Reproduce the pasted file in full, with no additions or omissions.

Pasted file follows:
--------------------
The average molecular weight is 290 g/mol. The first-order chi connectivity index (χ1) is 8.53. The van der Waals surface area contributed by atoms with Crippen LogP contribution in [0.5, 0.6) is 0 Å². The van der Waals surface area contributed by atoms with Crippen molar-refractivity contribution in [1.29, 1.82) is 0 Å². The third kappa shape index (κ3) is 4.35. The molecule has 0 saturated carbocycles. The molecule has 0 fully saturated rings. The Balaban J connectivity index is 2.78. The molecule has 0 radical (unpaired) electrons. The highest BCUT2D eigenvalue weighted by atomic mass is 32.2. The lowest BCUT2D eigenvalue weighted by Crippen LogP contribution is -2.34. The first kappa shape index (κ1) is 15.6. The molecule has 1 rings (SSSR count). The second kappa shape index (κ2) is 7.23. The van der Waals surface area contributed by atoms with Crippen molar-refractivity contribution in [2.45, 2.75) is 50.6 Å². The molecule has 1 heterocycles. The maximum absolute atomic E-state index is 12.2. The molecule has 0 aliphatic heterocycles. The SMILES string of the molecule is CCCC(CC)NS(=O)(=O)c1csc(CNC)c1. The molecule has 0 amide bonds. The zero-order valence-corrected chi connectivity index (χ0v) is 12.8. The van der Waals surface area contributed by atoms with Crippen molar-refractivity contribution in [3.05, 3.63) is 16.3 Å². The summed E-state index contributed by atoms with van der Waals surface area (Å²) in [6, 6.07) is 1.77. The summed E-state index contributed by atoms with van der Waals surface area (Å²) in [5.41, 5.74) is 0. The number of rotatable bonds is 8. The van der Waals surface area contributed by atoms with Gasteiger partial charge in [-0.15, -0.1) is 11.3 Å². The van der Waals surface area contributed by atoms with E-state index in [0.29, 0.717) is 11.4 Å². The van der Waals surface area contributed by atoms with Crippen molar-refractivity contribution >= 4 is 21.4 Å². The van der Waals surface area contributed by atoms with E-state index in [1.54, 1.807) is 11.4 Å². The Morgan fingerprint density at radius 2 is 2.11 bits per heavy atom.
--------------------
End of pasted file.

The average molecular weight is 290 g/mol. The first-order chi connectivity index (χ1) is 8.53. The van der Waals surface area contributed by atoms with Crippen LogP contribution in [0.5, 0.6) is 0 Å². The van der Waals surface area contributed by atoms with Crippen molar-refractivity contribution in [1.29, 1.82) is 0 Å². The third kappa shape index (κ3) is 4.35. The molecule has 0 saturated carbocycles. The molecule has 0 fully saturated rings. The Balaban J connectivity index is 2.78. The molecule has 0 radical (unpaired) electrons. The highest BCUT2D eigenvalue weighted by atomic mass is 32.2. The lowest BCUT2D eigenvalue weighted by Crippen LogP contribution is -2.34. The first kappa shape index (κ1) is 15.6. The molecule has 1 rings (SSSR count). The second kappa shape index (κ2) is 7.23. The van der Waals surface area contributed by atoms with Crippen molar-refractivity contribution in [2.45, 2.75) is 50.6 Å². The molecule has 1 heterocycles. The maximum absolute atomic E-state index is 12.2. The molecule has 0 aliphatic heterocycles. The SMILES string of the molecule is CCCC(CC)NS(=O)(=O)c1csc(CNC)c1. The molecule has 0 amide bonds. The zero-order valence-corrected chi connectivity index (χ0v) is 12.8. The van der Waals surface area contributed by atoms with Crippen molar-refractivity contribution in [3.05, 3.63) is 16.3 Å². The summed E-state index contributed by atoms with van der Waals surface area (Å²) in [6, 6.07) is 1.77. The summed E-state index contributed by atoms with van der Waals surface area (Å²) in [5.41, 5.74) is 0. The number of rotatable bonds is 8. The van der Waals surface area contributed by atoms with Gasteiger partial charge in [-0.15, -0.1) is 11.3 Å². The van der Waals surface area contributed by atoms with E-state index in [0.29, 0.717) is 11.4 Å². The van der Waals surface area contributed by atoms with Crippen molar-refractivity contribution >= 4 is 21.4 Å². The van der Waals surface area contributed by atoms with E-state index in [1.54, 1.807) is 11.4 Å². The Morgan fingerprint density at radius 2 is 2.11 bits per heavy atom.